Anglican Evensong
Greatest Armenian
Sourp Krikor
Anglican Evensong

Anglican Evensong in Beirut
April 2nd, 2006 - Post 44

Sunday Evening, April 2nd, I join Fr. Magar and the Theology students at the seminary as we extend the Feast of St. Gregory the Illuminator and drive downtown to All Saints Church in Beirut to attend Anglican Evensong there. Fr. Nabil Shehadi and I have planned the service in collaboration with worship leader for the evening, Mr. Paul Aston, and the planning team. It is a pleasure to offer this field trip experience as part of my course on Anglican Church History at the seminary, and to effectively give the seminarians a taste of the Anglican liturgical ethos.

Fr. Magar, director of the seminary choir, has helped me prepare the students to serve as the choir for the service, singing the hymns for the service ("The Day Thou Gavest" and "Tell Out My Soul") as well as the Anglican "Preces and Responses" and the evening canticle Nunc Dimitis (Luke 2.29-31). The choir also sings several pieces from the Armenian repertory for the service. Click here or on the photo above to see a short film (9.7 MB) from the seminary choir's singing the "Kristos i méj mér haydné tzav." (Christ in our midst has been revealed) the hymn for the Kiss of Peace in the Divine Liturgy.

Before closing the service with a rendition of the "Hayr Mer" (the Lord's Prayer), there is a reading from the great 11th century Armenian mystic St. Gregory of Nareg Monastery (Sourp Krikor Naregatsi) taken from his famous book of prayers, "Speaking with God from the Depths of the Heart." The prayers have recently been translated afresh in English by Dr. Thomas J. Samuelian and the entire text is available on the web at

I was pleased to bring the congregation assembled for the service greetings from the Lord Archbishop of Quebec, and to give a short explanation about my time in Beirut and the Scholarship of St. Basil the Great. I then provided a brief introduction to the prayers of St. Gregory of Nareg and the three excerpts chosen for the night's reading. Deacon Nshan (pictured front right in the choir photo, above) introduced each prayer with a short sample of the text read in Ancient Armenian; and Ms Sae Osawa from Japan,, a literacy worker for the U.N. in Lebanon and the organist for the occasion, accompanied the readings with some quiet music on the organ.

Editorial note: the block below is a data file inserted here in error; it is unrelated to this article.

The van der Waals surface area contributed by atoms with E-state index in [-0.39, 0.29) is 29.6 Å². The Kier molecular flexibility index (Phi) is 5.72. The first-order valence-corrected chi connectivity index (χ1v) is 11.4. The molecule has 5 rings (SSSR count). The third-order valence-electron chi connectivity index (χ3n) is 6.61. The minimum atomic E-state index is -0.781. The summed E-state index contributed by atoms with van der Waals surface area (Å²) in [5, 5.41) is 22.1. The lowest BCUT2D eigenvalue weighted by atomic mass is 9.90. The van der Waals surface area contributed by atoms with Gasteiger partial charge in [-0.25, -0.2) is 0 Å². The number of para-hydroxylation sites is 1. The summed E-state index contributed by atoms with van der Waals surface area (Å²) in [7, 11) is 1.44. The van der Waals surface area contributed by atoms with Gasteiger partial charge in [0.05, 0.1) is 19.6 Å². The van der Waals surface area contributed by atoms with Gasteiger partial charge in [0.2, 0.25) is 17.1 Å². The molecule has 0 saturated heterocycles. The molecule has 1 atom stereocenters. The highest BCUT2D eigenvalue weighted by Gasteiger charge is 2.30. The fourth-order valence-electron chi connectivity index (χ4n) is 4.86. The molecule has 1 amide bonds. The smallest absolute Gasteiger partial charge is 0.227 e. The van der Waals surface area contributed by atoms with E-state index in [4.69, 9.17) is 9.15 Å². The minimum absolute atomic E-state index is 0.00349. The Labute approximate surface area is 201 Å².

Prayer 50-A
Since there is no salvation for souls without Christ
and there is no light without the sight of the eyes,
nor is there sweetness of the sun
without the rays of dawn,
in the same way there is no remission of sins
without confession of secrets and the baring of the soul.
For what good is purity,
if you are judged with the Pharisees?
… How can the proverb be interpreted:
“The heart of the wise is in the house of mourning,
but the heart of fools is in the house of mirth.”

Prayer 49-A
And now remembering
the image of your royal kingdom above,
God of light for all, do not let iniquity rule me.
Do not let the haughty rebel
steal the grace of your breath
from this creature you made.

Do not let sin trap and rule my mortal body,
enslaving me.

No king rules my soul except you, Christ,
who without force submits me to your easy yoke,
who lifts away my sinful passions
with your all-powerful word,
who redeems me with your blood
and nourishes me with your body,
who sets forth and establishes
the unchanging covenant of life,
who by setting the stamp of your spirit
on me as your cohort,
presents me to your Father as a co-heir,
and in the name of your sacrifice
and memory of your torment,
emboldened me to pray to the same benevolent God.

Creator of all life, you are the God of all souls
who made this gift of grace
greater than all of your other miracles.

Neither the heavens with all their raiment,
nor the angels in their brilliance,
nor the earth and humanity and their wonders,
nor the expanse of the seas and all in them,
nor the abyss in its infiniteness and all in it,
exalted you as sublimely as your sympathy toward me,
when you said through the prophet,
our hope of sweet goodness,
“Who is a God like me,
always pardoning sin
and cancelling the debts of iniquity?”

Behold your words are honoured with incense,
merciful God,
and your good works proclaimed,
glorified, deep mystery
and worshiped, overflowing grace.

Prayer 11-E
And taking refuge in this unclouded assurance,
I who was broken, am restored,
who was wretched, am triumphant,
who was dissipated, am healed,
who was desperately outlawed, find hope,
who was condemned to death, find life,
who was mortgaged by damnable deeds, find the light,
who was debauched by animal pleasures, find heaven,
who was twice caught in scandal, again find salvation,
who was bound by sin, find the promise of rest,
who was shaken by incurable wounds,
find the salve of immortality,
who was wildly rebellious, find the reins of tranquility,
who was a renegade, find calling,
who was brazenly self-willed, find humility,
who was quarrelsome, find forgiveness.

Therefore, to Jesus Christ
and his almighty and awe-inspiring Father,
to the name and the will of
the beneficence of the true Holy Spirit,
the blessed essence and one Godhead,
all power and dominion, majesty and glory forever.